NORTHWEST ASIAN WEEKLY
The University of Washington (UW)’s vice provost of innovation and the first Indian American to hold that position has died.
The King County Medical Examiner’s Office said that Vikram Jandhyala, 47, committed suicide and the manner of death was “asphyxia by drowning.”
UW President Ana Mari Cauce told the Northwest Asian Weekly, “Vikram was a unique mix of charismatic, dynamic, compassionate, and spiritual. He was both cool and geeky, and his belief in entrepreneurship for the common good inspired us all.”
The son of two physics professors, Cauce called Jandhyala “a scholar in every sense of the word. He took pride in teaching and mentoring students, as well as in his award-winning research in fields ranging from design thinking to computational and data science.”
In 2014, the Northwest Asian Weekly honored Jandhyala at its Diversity at the Top dinner. He has also received many honors including the Inventor Award from NASA in 2008 and Outstanding Research Advisor Award from the Department of Electrical Engineering at UW in 2004.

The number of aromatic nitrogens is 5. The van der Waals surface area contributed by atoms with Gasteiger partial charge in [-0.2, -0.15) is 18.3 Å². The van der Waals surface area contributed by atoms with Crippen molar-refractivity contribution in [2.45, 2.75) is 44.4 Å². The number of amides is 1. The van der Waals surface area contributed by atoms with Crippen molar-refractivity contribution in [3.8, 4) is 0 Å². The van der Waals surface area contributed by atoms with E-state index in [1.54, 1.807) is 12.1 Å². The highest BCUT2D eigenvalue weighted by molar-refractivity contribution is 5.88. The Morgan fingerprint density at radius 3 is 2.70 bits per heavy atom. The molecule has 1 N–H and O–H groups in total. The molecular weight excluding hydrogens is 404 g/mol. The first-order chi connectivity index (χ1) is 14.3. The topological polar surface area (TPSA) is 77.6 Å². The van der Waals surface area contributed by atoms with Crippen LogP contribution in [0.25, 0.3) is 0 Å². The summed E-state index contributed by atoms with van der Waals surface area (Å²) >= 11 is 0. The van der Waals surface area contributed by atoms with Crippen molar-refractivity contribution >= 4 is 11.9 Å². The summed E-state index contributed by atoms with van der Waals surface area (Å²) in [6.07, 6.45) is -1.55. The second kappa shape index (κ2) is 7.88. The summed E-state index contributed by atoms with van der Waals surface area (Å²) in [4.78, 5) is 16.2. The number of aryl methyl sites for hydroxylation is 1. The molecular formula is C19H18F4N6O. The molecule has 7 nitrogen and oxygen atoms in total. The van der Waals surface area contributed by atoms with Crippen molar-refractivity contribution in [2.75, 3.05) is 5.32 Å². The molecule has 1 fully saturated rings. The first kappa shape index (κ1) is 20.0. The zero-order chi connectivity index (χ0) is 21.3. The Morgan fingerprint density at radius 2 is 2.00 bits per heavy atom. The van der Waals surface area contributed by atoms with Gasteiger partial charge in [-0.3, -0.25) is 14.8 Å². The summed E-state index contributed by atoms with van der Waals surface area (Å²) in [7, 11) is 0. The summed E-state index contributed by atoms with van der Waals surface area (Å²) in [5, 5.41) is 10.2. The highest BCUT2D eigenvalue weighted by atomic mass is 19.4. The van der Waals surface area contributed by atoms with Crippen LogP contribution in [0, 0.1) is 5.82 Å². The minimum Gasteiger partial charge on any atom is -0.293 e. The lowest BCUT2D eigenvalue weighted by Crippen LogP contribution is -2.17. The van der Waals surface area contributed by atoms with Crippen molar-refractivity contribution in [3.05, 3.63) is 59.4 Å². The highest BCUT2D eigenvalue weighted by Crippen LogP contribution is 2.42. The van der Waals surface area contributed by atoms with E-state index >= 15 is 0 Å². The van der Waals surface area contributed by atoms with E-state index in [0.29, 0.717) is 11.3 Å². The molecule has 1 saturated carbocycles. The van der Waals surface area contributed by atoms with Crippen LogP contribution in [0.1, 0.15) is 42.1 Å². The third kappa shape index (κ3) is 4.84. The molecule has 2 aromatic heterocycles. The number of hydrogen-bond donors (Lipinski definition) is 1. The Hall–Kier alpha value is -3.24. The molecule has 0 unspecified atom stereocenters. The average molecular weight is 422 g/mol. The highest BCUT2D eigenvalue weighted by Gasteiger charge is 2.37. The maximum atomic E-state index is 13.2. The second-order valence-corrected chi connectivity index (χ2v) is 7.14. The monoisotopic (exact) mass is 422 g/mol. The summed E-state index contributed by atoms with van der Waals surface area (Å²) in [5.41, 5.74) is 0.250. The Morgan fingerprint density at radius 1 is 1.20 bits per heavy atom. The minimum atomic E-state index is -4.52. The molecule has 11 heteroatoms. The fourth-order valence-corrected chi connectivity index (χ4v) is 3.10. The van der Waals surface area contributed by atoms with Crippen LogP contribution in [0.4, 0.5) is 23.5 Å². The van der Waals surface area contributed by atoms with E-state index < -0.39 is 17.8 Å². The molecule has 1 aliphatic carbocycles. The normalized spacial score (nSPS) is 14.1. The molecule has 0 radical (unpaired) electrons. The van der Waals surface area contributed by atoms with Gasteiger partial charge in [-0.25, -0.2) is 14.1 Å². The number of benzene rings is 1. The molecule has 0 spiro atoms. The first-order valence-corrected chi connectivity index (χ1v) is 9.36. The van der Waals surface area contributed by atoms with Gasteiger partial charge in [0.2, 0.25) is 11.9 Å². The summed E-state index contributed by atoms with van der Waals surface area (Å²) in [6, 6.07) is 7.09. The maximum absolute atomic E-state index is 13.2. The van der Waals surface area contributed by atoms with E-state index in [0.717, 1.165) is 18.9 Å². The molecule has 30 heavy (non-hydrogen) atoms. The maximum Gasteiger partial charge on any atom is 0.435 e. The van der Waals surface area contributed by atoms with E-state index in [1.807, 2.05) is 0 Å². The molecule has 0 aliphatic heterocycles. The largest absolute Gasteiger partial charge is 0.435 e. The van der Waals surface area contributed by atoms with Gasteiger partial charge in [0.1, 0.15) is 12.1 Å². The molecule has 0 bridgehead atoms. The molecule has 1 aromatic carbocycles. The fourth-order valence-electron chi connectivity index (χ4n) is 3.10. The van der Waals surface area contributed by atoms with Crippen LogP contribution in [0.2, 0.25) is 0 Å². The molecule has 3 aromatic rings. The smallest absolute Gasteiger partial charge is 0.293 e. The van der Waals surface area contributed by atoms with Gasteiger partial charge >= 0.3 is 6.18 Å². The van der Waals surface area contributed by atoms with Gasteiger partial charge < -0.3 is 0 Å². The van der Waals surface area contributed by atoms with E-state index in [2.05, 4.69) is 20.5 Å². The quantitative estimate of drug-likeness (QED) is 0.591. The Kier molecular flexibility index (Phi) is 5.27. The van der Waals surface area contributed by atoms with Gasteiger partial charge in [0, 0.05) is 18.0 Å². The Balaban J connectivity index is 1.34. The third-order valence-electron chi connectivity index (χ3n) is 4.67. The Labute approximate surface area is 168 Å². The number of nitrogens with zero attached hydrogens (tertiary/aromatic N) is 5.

Jandhyala is survived by two sons, ages 5 and 7, according to a GoFundMe page seeking financial support to cover basic living costs for his children.
His wife, Suja Vaidyanathan, writes on that page that she and Jandhyala remained married, but had lived separate lives for a few years.
“Vikram was a complex person and our relationship was equally complex,” Vaidyanathan wrote. “The pressures of two high-stress careers, raising young children, and some incompatibilities took a toll on our marriage. We could have worked through one or two of these pressures but our relationship couldn’t take all three.”
Vaidyanathan said that the years they lived separately “were actually some of the best times we had together” and that the kids adored their father.
“Vikram introduced the kids to robotics, Rubik’s cubes, cricket, and cooking. They loved going to his house and especially loved the maker space he created, the plants growing under the UV lights, and his cat.”
Cauce said, “Whether it was exploring the sights and tastes of our region with his sons or the time he put into studying new fields and in fostering new connections, he was always seeking to learn something new. It was Vikram’s curiosity that I’ll remember — and miss — the most.”
Details on a celebration of his life will be forthcoming.
See related article on Publisher’s Blog: Overcoming depression.